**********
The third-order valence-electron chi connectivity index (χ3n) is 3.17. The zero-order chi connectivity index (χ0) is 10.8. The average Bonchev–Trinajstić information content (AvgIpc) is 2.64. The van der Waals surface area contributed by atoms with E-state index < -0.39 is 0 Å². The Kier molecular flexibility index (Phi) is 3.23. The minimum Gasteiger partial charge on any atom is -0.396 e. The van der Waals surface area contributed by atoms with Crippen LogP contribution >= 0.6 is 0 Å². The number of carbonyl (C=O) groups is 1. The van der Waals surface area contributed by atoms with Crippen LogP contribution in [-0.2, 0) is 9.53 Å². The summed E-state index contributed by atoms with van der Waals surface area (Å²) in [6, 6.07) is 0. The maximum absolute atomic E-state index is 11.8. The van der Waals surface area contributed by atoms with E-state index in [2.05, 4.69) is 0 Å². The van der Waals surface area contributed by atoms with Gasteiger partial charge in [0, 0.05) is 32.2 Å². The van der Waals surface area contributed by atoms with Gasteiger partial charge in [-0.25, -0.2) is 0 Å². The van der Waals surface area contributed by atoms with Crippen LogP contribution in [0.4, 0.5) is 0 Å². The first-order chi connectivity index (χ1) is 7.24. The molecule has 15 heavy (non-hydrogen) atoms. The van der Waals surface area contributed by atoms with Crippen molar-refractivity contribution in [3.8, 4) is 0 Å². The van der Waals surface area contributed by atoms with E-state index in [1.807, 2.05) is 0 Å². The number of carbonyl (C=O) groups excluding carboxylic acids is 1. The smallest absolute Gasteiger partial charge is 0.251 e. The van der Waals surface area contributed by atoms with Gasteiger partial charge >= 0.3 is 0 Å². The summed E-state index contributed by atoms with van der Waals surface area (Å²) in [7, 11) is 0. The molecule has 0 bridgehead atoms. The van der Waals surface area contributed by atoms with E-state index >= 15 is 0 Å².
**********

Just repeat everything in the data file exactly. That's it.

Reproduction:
The third-order valence-electron chi connectivity index (χ3n) is 3.17. The zero-order chi connectivity index (χ0) is 10.8. The average Bonchev–Trinajstić information content (AvgIpc) is 2.64. The van der Waals surface area contributed by atoms with E-state index < -0.39 is 0 Å². The Kier molecular flexibility index (Phi) is 3.23. The minimum Gasteiger partial charge on any atom is -0.396 e. The van der Waals surface area contributed by atoms with Crippen LogP contribution >= 0.6 is 0 Å². The number of carbonyl (C=O) groups is 1. The van der Waals surface area contributed by atoms with Crippen LogP contribution in [-0.2, 0) is 9.53 Å². The summed E-state index contributed by atoms with van der Waals surface area (Å²) in [6, 6.07) is 0. The maximum absolute atomic E-state index is 11.8. The van der Waals surface area contributed by atoms with E-state index in [2.05, 4.69) is 0 Å². The van der Waals surface area contributed by atoms with Gasteiger partial charge in [0, 0.05) is 32.2 Å². The van der Waals surface area contributed by atoms with Gasteiger partial charge in [-0.25, -0.2) is 0 Å². The van der Waals surface area contributed by atoms with Crippen LogP contribution in [0.4, 0.5) is 0 Å². The first-order chi connectivity index (χ1) is 7.24. The molecule has 15 heavy (non-hydrogen) atoms. The van der Waals surface area contributed by atoms with Crippen molar-refractivity contribution in [3.8, 4) is 0 Å². The van der Waals surface area contributed by atoms with E-state index in [1.807, 2.05) is 0 Å². The number of carbonyl (C=O) groups excluding carboxylic acids is 1. The smallest absolute Gasteiger partial charge is 0.251 e. The van der Waals surface area contributed by atoms with Gasteiger partial charge >= 0.3 is 0 Å². The summed E-state index contributed by atoms with van der Waals surface area (Å²) in [7, 11) is 0. The molecule has 0 bridgehead atoms. The van der Waals surface area contributed by atoms with E-state index >= 15 is 0 Å².